Wickersham’s Conscience pulls out Ferguson as his whipping boy in a diatribe about Beauregard bringing back debtors’ prisons. The specifics on how the legal system “took advantage of” poor people have been beat to death, but were resurrected January 2017 by WC to paint Mr. Sessions as a Dickensian fiend. Well, I am no fan of Sessions, but there are very good reasons for his actions here, whether those actions are the result of racist ideology, or “Trumpist philosophy” (what an oxymoron that is).
To deal with the last bit first, Session pared away “guidance” by which the executive branch appeared to pre-empt local discretion under the law. Nothing unlawful or reprehensible about that, on its face, is there? I may find that frustrating, because I endorse the policies behind the “guidance”, but in essence Sessions is correct in finding that such accretions are problematic.
Now, let’s put aside for a moment the outrage and excesses seen in Ferguson and what you arguably have (as in, what you can argue you could arrive at legitimately) is a “system” that is trying to impose order on a community of scofflaws. Let’s compare what we learned about Ferguson with what happened in Anchorage with respect to automated speed enforcement, so that our analysis isn’t contaminated by extrinsic outrage. Anchorage has an horrendous problem with people violating traffic laws. The apparent solution (photo radar) resulted in a huge hue and cry, however. Why? Because everyone was speeding, everyone was getting hefty fines, and no one wanted to pay said fines. Well, the good folk who wanted the speed limits enforced argued, “If you don’t want to pay the fine, don’t do the crime”. But the Anchorage scofflaws were not about to be undone by technology. They beat photo radar in criminal court on a resolvable technicality, and the outrage over the program precluded politically it being implemented as a even a civil measure. We have lots more people dead from speeding vehicles. If you REALLY want to control behavior, what are you to do?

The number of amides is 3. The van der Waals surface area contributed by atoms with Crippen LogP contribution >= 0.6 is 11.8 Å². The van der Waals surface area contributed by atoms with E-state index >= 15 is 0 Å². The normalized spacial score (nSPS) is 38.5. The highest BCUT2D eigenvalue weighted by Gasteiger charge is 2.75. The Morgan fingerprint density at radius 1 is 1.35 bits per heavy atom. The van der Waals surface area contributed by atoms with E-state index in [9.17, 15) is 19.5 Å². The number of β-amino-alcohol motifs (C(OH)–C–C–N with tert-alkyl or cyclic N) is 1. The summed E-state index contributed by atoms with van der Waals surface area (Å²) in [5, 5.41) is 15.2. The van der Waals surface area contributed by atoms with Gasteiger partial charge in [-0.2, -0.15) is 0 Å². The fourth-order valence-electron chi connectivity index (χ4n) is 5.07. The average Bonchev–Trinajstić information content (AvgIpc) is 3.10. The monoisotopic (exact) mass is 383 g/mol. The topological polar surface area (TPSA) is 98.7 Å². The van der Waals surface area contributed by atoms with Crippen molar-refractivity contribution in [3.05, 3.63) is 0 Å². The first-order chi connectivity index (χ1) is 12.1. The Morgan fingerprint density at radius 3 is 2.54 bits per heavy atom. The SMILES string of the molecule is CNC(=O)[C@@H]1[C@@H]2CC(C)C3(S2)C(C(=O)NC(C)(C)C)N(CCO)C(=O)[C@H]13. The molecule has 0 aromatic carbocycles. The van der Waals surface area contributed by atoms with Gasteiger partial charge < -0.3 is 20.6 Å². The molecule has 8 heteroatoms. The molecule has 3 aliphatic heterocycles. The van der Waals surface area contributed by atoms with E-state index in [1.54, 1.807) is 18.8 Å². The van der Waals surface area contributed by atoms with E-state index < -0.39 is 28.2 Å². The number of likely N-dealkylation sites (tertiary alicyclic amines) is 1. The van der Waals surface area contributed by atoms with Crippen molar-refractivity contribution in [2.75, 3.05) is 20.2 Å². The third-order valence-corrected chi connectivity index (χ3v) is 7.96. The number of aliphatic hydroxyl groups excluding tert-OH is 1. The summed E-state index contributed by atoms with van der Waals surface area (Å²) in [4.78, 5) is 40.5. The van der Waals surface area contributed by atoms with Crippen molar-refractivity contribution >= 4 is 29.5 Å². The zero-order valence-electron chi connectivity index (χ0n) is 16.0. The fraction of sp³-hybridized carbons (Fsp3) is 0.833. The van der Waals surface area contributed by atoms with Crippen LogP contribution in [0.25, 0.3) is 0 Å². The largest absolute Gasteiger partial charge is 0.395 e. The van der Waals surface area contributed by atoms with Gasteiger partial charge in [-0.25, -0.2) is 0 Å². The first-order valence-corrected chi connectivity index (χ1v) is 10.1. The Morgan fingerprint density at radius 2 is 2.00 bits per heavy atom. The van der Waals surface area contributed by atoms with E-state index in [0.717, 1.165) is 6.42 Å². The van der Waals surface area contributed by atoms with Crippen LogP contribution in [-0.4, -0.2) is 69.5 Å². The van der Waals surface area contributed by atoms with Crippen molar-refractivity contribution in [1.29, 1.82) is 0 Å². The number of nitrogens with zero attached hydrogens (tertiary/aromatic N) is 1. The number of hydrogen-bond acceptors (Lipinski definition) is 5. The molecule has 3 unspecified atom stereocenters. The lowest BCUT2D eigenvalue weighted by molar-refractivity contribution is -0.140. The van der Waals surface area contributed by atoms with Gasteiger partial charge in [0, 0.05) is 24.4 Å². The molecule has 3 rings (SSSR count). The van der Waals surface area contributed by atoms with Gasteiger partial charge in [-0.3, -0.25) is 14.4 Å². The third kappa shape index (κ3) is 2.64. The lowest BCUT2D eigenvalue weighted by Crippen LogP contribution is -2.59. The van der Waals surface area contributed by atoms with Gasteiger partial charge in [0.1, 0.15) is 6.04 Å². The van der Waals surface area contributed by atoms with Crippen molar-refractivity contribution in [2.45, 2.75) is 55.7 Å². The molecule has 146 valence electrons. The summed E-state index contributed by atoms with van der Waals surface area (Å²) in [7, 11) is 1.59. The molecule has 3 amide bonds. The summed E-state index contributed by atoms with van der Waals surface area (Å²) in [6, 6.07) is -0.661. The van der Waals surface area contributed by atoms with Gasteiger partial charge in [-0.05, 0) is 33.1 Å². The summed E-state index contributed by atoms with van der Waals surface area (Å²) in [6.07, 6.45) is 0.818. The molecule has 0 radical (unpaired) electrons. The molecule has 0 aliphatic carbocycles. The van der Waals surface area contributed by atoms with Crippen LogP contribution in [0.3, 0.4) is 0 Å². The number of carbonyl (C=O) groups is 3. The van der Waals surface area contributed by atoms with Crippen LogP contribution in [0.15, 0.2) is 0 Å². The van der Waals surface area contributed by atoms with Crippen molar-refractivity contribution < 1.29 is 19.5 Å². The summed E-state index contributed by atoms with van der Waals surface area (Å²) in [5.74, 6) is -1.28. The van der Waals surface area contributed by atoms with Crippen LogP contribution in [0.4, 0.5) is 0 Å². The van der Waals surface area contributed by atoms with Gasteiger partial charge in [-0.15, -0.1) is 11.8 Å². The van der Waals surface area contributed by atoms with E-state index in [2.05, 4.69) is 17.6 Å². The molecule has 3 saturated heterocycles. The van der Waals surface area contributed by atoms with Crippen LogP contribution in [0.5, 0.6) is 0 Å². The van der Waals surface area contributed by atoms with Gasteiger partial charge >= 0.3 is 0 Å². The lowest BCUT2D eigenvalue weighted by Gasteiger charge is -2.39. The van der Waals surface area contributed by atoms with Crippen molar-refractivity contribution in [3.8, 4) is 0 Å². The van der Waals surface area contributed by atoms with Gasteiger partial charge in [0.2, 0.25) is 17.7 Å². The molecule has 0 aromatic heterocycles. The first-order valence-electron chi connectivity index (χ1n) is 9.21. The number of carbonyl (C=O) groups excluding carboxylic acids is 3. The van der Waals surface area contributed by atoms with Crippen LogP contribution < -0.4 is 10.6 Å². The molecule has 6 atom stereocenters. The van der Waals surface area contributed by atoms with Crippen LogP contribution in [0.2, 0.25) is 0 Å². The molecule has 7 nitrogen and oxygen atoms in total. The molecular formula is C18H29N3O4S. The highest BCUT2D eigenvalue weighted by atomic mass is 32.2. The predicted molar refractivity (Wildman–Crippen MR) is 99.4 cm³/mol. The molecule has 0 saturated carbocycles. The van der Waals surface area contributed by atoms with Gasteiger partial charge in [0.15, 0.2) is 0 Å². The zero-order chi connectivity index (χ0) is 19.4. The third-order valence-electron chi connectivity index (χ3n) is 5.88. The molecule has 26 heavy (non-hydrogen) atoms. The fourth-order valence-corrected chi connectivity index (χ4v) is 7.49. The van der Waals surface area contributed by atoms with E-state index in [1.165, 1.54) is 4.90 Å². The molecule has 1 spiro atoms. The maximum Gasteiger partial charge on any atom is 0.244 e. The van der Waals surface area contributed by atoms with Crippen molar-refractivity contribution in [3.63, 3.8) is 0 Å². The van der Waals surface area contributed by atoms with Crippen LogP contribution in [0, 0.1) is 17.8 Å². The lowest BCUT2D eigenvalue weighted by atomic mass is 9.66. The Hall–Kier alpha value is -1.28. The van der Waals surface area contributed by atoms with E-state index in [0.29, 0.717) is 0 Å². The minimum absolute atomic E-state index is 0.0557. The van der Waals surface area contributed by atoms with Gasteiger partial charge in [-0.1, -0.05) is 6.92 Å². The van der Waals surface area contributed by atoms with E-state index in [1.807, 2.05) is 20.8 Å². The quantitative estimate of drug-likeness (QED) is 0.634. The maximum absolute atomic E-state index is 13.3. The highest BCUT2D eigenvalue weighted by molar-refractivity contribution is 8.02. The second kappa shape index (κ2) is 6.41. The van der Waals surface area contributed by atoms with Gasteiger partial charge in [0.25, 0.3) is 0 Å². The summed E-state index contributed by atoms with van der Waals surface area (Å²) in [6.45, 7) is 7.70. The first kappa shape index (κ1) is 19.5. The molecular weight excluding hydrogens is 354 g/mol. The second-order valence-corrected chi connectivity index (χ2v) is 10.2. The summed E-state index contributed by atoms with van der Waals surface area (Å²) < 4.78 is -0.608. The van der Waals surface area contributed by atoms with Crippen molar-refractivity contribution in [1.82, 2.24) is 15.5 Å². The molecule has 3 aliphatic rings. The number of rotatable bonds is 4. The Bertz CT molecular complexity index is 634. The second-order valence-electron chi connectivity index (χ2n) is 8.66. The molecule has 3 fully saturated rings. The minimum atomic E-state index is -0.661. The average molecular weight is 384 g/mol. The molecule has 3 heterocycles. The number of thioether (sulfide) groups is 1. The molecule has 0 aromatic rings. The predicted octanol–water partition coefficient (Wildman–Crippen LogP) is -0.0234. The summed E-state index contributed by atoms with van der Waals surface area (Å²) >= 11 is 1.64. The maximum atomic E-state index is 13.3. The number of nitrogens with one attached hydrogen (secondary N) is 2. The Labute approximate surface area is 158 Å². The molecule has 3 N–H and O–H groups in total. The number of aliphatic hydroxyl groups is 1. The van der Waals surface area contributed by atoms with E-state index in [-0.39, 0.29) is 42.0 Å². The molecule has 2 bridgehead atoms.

Clearly, if you want to put an end to Behavior X (whether that is speeding, running red lights or beating up on your wife) there has to be a clear ban on the behavior, and a set of actually enforced consequences. The liberal tripwire here is the concern that the consequence is intentionally being contrived such that the “perp” can never escape the the circle of ever rising debt or imprisonment. Yes, yes, yes! We can all agree that this is problematic, and yet day fines are still not widely implemented in the US. Day fines gob smacked many Americans for the first time when The Atlantic carried a story about a monstrous Finnish fine. Day fines impose fines that are proportionate to ones ability to pay (see, for example, How To Use Structured Fines (Day Fines) as an Intermediate Sanction . The question for the outraged, as far as I am concerned, is whether a system of days fines in a place like Ferguson would remediate the issues decried.
“Nay, nay, nay,” I say. Lets face it, the folk in Ferguson would not have paid the fines under any circumstances. Sorry, but if you make the day fine just a copper, you will have those who appear with a hapenny. Why? For the same reason you can impose a 45 mph speed limit and someone caught doing 60 will complain. While the Ferguson situation is clearly “over the top”, go to any court system in the country and visit the “wants and warrants section” and you will see the same thing. Review the collection of fines, and you will recognize that our judicial system is largely ignored until you hear that loud clack as the electronic door lock on the jail sets, or you are made to empty your pockets on the witness stand. I know. I have had to do debtor hearings where the debtor, claiming poverty, is wearing $30K in jewelry. Yah, tools of their trade…..